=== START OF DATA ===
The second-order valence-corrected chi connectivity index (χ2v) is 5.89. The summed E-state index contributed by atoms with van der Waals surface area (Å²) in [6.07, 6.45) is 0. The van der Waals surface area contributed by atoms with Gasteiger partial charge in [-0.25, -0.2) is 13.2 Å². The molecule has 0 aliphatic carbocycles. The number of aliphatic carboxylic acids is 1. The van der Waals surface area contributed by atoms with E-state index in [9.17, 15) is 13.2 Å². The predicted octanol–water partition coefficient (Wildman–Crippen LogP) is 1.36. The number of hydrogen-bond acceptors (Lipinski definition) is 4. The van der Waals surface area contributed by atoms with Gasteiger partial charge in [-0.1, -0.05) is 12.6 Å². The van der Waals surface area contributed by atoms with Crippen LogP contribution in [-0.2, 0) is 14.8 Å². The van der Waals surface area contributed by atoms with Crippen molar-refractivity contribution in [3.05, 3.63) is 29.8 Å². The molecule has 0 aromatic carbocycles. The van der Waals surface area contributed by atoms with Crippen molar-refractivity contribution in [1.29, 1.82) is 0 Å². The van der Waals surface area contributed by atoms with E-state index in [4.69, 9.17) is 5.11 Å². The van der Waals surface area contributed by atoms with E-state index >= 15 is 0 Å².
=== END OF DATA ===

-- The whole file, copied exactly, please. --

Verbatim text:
The second-order valence-corrected chi connectivity index (χ2v) is 5.89. The summed E-state index contributed by atoms with van der Waals surface area (Å²) in [6.07, 6.45) is 0. The van der Waals surface area contributed by atoms with Gasteiger partial charge in [-0.25, -0.2) is 13.2 Å². The molecule has 0 aliphatic carbocycles. The number of aliphatic carboxylic acids is 1. The van der Waals surface area contributed by atoms with E-state index in [9.17, 15) is 13.2 Å². The predicted octanol–water partition coefficient (Wildman–Crippen LogP) is 1.36. The number of hydrogen-bond acceptors (Lipinski definition) is 4. The van der Waals surface area contributed by atoms with Gasteiger partial charge in [-0.1, -0.05) is 12.6 Å². The van der Waals surface area contributed by atoms with Crippen LogP contribution in [-0.2, 0) is 14.8 Å². The van der Waals surface area contributed by atoms with Crippen molar-refractivity contribution in [3.05, 3.63) is 29.8 Å². The molecule has 0 aromatic carbocycles. The van der Waals surface area contributed by atoms with Crippen molar-refractivity contribution in [1.29, 1.82) is 0 Å². The van der Waals surface area contributed by atoms with E-state index in [4.69, 9.17) is 5.11 Å². The van der Waals surface area contributed by atoms with E-state index >= 15 is 0 Å².